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Buffalo distiller Adam Bystran



Photo by kc kratt

 

Lakeward Spirits
65 Vandalia Street, Buffalo
barrelfactory.com/lakeward-spirits.html

 

Lakeward Spirits in South Buffalo urges its visitors to “look lakeward,” which refers to the natural resource Buffalo all but ignored for so long. “Even though Buffalo has had ups and downs since its founding, the lake has always been constant,” Lakeward distiller Adam Bystran explains. “We try to think lakeward in regards to ingredient sourcing, energy use, and waste stream management,” he adds. “We try to think like a tributary to the lakes: is there water leaving my facility at the same pH, temperature, and total dissolved solids level it was when it entered? Even our spent grain returns to local fields as cow feed.”

 

The distillery opened in October 2016, and, today, provides the backbone for the Barrel Factory, a refurbished warehouse in South Buffalo that also houses Pressure Drop Brewing, Leonard Oakes’ Bar Cultivar cider bar, and Snowy Owl Kombucha. Bystran calls the complex  a “Disneyland for drinkers.” We caught up with the distiller on what got him started, what keeps him going, and the inspiration behind his product and process.

 

 

How did you first get involved in distilling? Walk me through your process.

My interest in distillation was a branch of my homebrewing adventures. I had been making my own beer for six years, and even attended the Siebel Institute in Chicago to get more hands-on training. I stopped at an antique shop in Ellicottville with my [now wife] Whitney and found a one-gallon pot still. I bought it on a whim and started experimenting with whiskey, rum, and tequila distillation. After a few months, I built a fifteen-gallon still, and then, eventually, a thirty-one-gallon to accommodate higher volume. After five years of experimentation, my family started to discuss the possibility of a full-time business.

 

Can you give me a brief history of Lakeward Spirits?

Lakeward Spirits started over a drink at family dinner.  We had been sampling some of our homemade brews and whiskey experiments, and all expressed how tired we were of working for companies we weren’t passionate about.  After trying to find a location for several years, we decided to invest in the Old First Ward, a community with a deep history tied to grain. The Bystran, Mack, and Sasiadek families brought enough skills to the table to tackle a project as big as the Barrel Factory.  

 

Bruce Mack, owner of Woodcrafter Construction, oversaw rehabilitation of everything from the original maple floors from 1903, to the original freight elevator, made in Warsaw, New York. My parents Stephen and Andrea Bystran built our business model, and my aunt and uncle Larry and Nelly Bystran manage our social media for the Barrel Factory/Lakeward Spirits. My sister Tara Sasiadek designs our bottle labels, and founded Snowy Owl Kombucha with Andy Bannister, a longtime Ward resident. Her husband Chris Sasiadek secured our licensing, and handles legal compliance for the distillery. He also assists with developing new products in the distillery. His parents, Roy and Sue, have helped with everything from bartending to boiler maintenance.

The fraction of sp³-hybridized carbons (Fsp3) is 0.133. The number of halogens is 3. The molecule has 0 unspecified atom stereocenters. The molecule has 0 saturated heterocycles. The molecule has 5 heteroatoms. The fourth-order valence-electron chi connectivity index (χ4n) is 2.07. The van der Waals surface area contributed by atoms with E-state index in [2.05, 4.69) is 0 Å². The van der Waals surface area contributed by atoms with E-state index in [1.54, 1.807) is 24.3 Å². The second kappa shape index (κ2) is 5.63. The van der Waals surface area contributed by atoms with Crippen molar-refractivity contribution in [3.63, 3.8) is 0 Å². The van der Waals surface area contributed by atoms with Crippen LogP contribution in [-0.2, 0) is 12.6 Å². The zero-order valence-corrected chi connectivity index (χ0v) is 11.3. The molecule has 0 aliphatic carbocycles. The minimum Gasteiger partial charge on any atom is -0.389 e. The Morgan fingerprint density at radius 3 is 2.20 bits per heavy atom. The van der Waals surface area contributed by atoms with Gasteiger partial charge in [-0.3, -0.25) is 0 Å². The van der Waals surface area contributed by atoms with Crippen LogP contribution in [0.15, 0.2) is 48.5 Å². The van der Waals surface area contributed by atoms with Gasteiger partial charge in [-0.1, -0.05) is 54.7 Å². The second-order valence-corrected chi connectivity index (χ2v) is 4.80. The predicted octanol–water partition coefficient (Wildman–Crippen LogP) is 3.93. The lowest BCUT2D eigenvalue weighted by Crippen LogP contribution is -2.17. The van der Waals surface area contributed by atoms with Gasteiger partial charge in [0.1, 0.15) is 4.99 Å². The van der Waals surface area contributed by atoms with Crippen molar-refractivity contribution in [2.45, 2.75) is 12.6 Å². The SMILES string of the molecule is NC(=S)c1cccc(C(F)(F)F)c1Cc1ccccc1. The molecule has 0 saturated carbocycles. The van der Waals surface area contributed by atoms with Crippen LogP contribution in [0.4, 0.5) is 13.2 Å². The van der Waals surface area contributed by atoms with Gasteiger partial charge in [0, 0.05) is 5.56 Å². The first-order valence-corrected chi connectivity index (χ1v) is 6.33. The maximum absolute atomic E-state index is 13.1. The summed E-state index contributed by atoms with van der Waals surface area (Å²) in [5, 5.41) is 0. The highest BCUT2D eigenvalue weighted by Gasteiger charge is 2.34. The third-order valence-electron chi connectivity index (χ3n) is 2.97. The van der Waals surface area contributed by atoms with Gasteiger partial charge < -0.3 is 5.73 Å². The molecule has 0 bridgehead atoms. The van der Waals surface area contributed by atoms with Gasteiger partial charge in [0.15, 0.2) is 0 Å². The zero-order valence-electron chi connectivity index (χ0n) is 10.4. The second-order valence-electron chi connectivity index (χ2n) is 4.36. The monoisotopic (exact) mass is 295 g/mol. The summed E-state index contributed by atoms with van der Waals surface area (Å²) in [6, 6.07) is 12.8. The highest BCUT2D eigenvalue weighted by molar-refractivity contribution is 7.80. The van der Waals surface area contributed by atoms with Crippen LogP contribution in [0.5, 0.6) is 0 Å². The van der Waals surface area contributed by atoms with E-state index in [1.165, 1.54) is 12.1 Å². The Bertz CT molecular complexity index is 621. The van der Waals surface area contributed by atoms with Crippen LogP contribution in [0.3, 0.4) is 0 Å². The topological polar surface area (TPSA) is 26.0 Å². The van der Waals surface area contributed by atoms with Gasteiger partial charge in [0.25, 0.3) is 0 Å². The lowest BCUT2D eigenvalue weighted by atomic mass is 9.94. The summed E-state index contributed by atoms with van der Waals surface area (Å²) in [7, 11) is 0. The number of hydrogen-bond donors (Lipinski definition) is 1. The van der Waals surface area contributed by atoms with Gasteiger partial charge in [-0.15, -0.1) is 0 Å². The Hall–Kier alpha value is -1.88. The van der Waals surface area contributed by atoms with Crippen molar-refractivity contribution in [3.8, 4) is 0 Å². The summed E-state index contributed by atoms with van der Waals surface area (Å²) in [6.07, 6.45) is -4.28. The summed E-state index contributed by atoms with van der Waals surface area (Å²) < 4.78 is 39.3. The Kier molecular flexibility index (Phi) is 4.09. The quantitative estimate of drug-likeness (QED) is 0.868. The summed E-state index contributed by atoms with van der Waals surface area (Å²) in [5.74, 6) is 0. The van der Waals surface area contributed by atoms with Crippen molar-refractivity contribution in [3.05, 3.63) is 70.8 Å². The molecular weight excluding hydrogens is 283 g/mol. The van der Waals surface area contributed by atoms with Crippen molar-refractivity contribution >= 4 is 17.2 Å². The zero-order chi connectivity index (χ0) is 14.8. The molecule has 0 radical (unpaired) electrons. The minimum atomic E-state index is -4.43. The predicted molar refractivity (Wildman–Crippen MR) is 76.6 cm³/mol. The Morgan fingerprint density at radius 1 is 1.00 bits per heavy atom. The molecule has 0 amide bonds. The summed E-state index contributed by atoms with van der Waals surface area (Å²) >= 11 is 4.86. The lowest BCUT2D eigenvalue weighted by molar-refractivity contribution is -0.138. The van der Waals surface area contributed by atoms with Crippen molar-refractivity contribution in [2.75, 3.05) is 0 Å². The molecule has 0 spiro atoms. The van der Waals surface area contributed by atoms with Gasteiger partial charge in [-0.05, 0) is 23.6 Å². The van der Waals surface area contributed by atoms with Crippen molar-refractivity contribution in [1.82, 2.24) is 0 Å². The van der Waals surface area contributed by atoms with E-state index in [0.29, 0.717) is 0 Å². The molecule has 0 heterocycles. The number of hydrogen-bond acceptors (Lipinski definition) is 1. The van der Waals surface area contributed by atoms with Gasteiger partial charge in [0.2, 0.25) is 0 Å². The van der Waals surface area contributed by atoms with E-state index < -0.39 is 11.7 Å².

My primary role is to make the vodka, gin, rum, and whiskey. That involves coordinating with local maltsters to find the best barley, wheat, and rye for our products, running the stills, and making our seasonal drink list.

 

What’s your inspiration, as a distiller? Why do you choose the ingredients you do?

Lakeward Spirits is a farm distillery, so we’re required by the state to use local ingredients. We use 100 percent New York State grain for our vodka, gin, and whiskey. We’re extremely fortunate to have a growing malting industry in New York, which gives us a wide array of grain varieties. It gives us great pride to know that our products grew in a field within an hour of the distillery.

 

 

As a distiller, I try to preserve the flavor of the fresh ingredients in the best possible way. It’s actually pretty easy to over-distill something and remove too much character.  I guess my philosophy is, “Find good ingredients, and let them speak for themselves.”

 

What’s coming down the pike that you’re excited to share with us?

I’m very proud of our new rum program. After almost a year of development, we recently released “Inland Sea,” a white rum with a bright, gingery flavor. I’m even more excited to release our aged rum products next year. Our first aged rum is currently sitting in used Woodford Reserve bourbon barrels, taking on some color and vanilla character.

 

Lakeward’s big dreams all revolve around whiskey. We have space for around 600 barrels in our current production space, and about five whiskey products planned for release in the next three to five years. The local maltsters keep coming up with new products (like plum-smoked malt) that will make New York whiskey a very exciting market in years to come. We can’t wait to pour you some of what we’ve been working on.

 

Spree contributor Lizz Schumer writes for The Cheat Sheet, as well as other outlets, including the New York Times.

 

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